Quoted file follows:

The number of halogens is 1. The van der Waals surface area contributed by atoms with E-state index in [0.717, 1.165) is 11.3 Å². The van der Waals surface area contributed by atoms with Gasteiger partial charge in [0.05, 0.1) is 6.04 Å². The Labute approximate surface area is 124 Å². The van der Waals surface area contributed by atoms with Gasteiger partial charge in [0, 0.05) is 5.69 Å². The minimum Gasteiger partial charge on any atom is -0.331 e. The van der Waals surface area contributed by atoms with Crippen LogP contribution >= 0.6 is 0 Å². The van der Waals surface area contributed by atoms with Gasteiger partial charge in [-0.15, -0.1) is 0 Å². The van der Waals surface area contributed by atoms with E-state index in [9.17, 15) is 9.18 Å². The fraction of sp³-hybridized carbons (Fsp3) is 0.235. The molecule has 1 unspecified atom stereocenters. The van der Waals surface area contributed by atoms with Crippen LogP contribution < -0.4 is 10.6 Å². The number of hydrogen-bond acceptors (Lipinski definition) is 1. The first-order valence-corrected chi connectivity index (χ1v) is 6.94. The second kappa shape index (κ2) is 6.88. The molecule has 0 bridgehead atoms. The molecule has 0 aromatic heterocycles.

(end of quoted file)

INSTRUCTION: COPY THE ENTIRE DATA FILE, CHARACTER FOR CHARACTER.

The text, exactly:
The number of halogens is 1. The van der Waals surface area contributed by atoms with E-state index in [0.717, 1.165) is 11.3 Å². The van der Waals surface area contributed by atoms with Gasteiger partial charge in [0.05, 0.1) is 6.04 Å². The Labute approximate surface area is 124 Å². The van der Waals surface area contributed by atoms with Gasteiger partial charge in [0, 0.05) is 5.69 Å². The minimum Gasteiger partial charge on any atom is -0.331 e. The van der Waals surface area contributed by atoms with Crippen LogP contribution >= 0.6 is 0 Å². The van der Waals surface area contributed by atoms with Gasteiger partial charge in [-0.15, -0.1) is 0 Å². The van der Waals surface area contributed by atoms with E-state index in [9.17, 15) is 9.18 Å². The fraction of sp³-hybridized carbons (Fsp3) is 0.235. The molecule has 1 unspecified atom stereocenters. The van der Waals surface area contributed by atoms with Crippen LogP contribution < -0.4 is 10.6 Å². The number of hydrogen-bond acceptors (Lipinski definition) is 1. The first-order valence-corrected chi connectivity index (χ1v) is 6.94. The second kappa shape index (κ2) is 6.88. The molecule has 0 bridgehead atoms. The molecule has 0 aromatic heterocycles.